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Hearing Instrument Specialist Major

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Hearing Instrument Specialist

28 Associates's Degrees Annually
#176 in Popularity (Associate's)
$55,650 Median Salary

Types of Degrees Hearing Instrument Specialist Majors Are Getting

The following table lists how many hearing instrument specialist graduations there were in 2019-2020 for each degree level.

Education Level Number of Grads
Associate Degree 23
Undergraduate Certificate 2

What Hearing Instrument Specialist Majors Need to Know

People with careers related to hearing instrument specialist were asked what knowledge areas, skills, and abilities were important for their jobs. They weighted these areas on a scale of 1 to 5 with 5 being the highest.

Knowledge Areas for Hearing Instrument Specialist Majors

According to O*NET survey takers, a major in hearing instrument specialist should prepare you for careers in which you will need to be knowledgeable in the following areas:

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  • Sales and Marketing - Knowledge of principles and methods for showing, promoting, and selling products or services. This includes marketing strategy and tactics, product demonstration, sales techniques, and sales control systems.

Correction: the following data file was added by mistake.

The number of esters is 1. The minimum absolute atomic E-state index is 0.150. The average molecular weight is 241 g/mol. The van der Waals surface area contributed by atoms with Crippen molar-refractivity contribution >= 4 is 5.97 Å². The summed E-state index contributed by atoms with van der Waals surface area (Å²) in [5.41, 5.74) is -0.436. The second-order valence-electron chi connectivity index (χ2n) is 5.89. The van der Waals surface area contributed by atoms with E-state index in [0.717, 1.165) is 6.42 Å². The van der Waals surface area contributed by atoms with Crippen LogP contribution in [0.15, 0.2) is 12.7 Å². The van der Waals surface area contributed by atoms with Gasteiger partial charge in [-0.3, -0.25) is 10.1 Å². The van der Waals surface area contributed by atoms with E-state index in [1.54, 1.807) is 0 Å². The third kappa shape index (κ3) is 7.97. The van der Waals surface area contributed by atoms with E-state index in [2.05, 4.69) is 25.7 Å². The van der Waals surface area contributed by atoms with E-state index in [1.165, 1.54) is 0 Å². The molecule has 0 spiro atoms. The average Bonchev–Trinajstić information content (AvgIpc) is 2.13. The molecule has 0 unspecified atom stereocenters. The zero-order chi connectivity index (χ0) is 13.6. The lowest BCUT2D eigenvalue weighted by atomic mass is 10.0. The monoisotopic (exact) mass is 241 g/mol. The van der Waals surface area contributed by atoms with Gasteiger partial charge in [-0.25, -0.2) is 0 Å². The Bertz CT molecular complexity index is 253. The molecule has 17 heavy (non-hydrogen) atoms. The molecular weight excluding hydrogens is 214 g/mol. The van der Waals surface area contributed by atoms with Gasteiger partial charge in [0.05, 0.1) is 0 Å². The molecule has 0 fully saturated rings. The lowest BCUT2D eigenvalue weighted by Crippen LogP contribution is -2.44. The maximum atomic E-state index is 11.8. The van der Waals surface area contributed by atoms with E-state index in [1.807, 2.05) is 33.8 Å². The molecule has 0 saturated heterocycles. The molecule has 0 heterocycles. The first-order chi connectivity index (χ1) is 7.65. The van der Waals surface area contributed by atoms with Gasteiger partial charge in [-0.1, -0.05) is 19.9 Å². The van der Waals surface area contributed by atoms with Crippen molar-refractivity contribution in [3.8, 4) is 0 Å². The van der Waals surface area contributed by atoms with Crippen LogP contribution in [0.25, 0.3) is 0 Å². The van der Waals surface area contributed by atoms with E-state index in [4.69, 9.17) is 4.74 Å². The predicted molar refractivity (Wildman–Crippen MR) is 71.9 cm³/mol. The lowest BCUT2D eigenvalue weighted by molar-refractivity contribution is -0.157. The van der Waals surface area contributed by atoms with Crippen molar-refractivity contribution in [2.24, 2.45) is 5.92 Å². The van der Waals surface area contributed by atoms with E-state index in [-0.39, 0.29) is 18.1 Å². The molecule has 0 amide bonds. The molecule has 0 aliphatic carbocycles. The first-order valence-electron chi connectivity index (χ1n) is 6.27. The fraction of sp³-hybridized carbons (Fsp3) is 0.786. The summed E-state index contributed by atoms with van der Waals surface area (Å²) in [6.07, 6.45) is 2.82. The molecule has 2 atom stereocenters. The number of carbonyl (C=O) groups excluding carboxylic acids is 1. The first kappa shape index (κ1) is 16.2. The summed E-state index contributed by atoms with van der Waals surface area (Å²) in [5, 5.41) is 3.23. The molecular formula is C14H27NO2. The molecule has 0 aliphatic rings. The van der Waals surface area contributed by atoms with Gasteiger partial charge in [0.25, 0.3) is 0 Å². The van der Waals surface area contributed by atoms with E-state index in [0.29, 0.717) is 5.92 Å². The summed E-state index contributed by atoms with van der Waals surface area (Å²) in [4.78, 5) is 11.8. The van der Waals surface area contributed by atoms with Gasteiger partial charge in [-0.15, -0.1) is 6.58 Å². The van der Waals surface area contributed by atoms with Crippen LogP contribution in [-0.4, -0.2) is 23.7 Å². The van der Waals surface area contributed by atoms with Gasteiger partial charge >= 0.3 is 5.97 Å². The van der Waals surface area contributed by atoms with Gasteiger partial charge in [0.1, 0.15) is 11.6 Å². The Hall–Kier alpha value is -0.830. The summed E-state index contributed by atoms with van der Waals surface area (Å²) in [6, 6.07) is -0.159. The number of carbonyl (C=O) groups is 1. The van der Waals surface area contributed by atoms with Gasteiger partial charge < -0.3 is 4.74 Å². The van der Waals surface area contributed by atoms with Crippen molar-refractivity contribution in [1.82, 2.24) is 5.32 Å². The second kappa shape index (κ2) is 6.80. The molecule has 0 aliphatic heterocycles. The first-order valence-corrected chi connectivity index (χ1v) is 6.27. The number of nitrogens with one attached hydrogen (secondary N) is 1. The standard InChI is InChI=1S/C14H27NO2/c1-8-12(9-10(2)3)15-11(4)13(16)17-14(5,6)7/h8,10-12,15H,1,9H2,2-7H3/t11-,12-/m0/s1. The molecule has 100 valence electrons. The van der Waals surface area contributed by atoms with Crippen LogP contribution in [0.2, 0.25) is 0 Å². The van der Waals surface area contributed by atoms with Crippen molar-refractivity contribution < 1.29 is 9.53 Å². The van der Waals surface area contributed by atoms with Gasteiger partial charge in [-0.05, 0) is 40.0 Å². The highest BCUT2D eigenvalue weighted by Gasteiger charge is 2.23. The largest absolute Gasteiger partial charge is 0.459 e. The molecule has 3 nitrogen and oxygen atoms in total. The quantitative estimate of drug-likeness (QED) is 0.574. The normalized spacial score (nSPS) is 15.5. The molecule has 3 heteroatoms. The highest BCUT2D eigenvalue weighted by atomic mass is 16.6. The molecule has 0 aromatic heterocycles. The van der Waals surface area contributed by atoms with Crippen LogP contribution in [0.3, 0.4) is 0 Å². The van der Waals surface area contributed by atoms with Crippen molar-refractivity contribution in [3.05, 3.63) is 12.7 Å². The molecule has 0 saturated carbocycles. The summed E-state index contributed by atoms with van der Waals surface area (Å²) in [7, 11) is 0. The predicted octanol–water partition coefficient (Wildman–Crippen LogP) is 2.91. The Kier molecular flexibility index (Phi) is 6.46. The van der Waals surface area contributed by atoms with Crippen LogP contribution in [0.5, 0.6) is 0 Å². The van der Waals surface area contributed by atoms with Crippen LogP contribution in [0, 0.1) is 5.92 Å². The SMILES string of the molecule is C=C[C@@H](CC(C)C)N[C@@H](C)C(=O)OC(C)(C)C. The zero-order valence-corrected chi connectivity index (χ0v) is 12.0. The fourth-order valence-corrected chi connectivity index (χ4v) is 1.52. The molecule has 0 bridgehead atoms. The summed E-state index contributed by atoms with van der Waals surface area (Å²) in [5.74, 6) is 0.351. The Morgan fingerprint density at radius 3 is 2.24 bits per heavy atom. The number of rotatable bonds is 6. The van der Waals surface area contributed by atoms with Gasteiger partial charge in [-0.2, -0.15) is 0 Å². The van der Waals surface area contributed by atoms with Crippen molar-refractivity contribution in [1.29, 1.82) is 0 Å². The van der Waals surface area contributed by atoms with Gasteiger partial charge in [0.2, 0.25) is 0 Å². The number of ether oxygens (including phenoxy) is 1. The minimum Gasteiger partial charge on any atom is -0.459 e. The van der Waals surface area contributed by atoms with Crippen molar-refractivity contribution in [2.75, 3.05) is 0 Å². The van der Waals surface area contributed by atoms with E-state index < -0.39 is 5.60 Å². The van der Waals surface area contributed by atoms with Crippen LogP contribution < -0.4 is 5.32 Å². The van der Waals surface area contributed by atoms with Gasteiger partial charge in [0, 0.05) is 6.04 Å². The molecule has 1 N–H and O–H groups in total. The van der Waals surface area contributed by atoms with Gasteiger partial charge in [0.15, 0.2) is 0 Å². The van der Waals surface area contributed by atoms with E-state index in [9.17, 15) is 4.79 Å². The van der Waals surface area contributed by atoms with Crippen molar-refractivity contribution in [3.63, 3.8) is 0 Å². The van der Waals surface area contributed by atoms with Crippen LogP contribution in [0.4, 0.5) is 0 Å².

• Customer and Personal Service - Knowledge of principles and processes for providing customer and personal services. This includes customer needs assessment, meeting quality standards for services, and evaluation of customer satisfaction.
  • Psychology - Knowledge of human behavior and performance; individual differences in ability, personality, and interests; learning and motivation; psychological research methods; and the assessment and treatment of behavioral and affective disorders.
  • English Language - Knowledge of the structure and content of the English language including the meaning and spelling of words, rules of composition, and grammar.
  • Education and Training - Knowledge of principles and methods for curriculum and training design, teaching and instruction for individuals and groups, and the measurement of training effects.

Skills for Hearing Instrument Specialist Majors

When studying hearing instrument specialist, you’ll learn many skills that will help you be successful in a wide range of jobs - even those that do not require a degree in the field. The following is a list of some of the most common skills needed for careers associated with this major: